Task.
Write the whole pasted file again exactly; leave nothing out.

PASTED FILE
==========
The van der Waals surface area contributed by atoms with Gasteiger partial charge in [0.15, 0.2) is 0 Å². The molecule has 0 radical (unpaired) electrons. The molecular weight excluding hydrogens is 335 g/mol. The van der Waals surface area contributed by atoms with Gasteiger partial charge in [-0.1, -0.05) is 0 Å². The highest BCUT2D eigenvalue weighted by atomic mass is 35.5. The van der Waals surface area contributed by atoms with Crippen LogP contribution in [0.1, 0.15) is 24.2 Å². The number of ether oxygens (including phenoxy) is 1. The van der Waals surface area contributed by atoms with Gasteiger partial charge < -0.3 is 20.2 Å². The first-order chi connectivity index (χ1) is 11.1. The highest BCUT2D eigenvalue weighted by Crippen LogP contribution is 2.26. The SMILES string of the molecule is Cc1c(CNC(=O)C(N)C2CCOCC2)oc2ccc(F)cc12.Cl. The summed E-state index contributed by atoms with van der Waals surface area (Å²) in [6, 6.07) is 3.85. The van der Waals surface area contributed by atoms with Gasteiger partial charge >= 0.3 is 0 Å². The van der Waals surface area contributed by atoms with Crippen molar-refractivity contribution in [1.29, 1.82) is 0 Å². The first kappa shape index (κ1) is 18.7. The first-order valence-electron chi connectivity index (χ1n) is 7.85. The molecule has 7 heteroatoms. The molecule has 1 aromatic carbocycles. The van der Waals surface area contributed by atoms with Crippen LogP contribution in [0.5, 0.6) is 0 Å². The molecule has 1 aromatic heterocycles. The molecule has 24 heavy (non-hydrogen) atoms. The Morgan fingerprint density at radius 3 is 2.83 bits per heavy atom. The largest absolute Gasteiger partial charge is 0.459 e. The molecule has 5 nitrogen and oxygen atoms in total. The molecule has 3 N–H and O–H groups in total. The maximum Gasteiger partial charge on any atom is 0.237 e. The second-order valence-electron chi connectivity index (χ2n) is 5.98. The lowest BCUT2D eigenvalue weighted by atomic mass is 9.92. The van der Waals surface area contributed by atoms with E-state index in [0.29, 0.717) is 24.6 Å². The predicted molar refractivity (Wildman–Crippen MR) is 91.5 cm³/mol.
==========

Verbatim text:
The van der Waals surface area contributed by atoms with Gasteiger partial charge in [0.15, 0.2) is 0 Å². The molecule has 0 radical (unpaired) electrons. The molecular weight excluding hydrogens is 335 g/mol. The van der Waals surface area contributed by atoms with Gasteiger partial charge in [-0.1, -0.05) is 0 Å². The highest BCUT2D eigenvalue weighted by atomic mass is 35.5. The van der Waals surface area contributed by atoms with Crippen LogP contribution in [0.1, 0.15) is 24.2 Å². The number of ether oxygens (including phenoxy) is 1. The van der Waals surface area contributed by atoms with Gasteiger partial charge < -0.3 is 20.2 Å². The first-order chi connectivity index (χ1) is 11.1. The highest BCUT2D eigenvalue weighted by Crippen LogP contribution is 2.26. The SMILES string of the molecule is Cc1c(CNC(=O)C(N)C2CCOCC2)oc2ccc(F)cc12.Cl. The summed E-state index contributed by atoms with van der Waals surface area (Å²) in [6, 6.07) is 3.85. The van der Waals surface area contributed by atoms with Gasteiger partial charge >= 0.3 is 0 Å². The van der Waals surface area contributed by atoms with Crippen molar-refractivity contribution in [1.29, 1.82) is 0 Å². The first kappa shape index (κ1) is 18.7. The first-order valence-electron chi connectivity index (χ1n) is 7.85. The molecule has 7 heteroatoms. The molecule has 1 aromatic carbocycles. The van der Waals surface area contributed by atoms with Crippen LogP contribution in [0.5, 0.6) is 0 Å². The molecule has 1 aromatic heterocycles. The molecule has 24 heavy (non-hydrogen) atoms. The Morgan fingerprint density at radius 3 is 2.83 bits per heavy atom. The largest absolute Gasteiger partial charge is 0.459 e. The molecule has 5 nitrogen and oxygen atoms in total. The molecule has 3 N–H and O–H groups in total. The maximum Gasteiger partial charge on any atom is 0.237 e. The second-order valence-electron chi connectivity index (χ2n) is 5.98. The lowest BCUT2D eigenvalue weighted by atomic mass is 9.92. The van der Waals surface area contributed by atoms with E-state index in [0.29, 0.717) is 24.6 Å². The predicted molar refractivity (Wildman–Crippen MR) is 91.5 cm³/mol.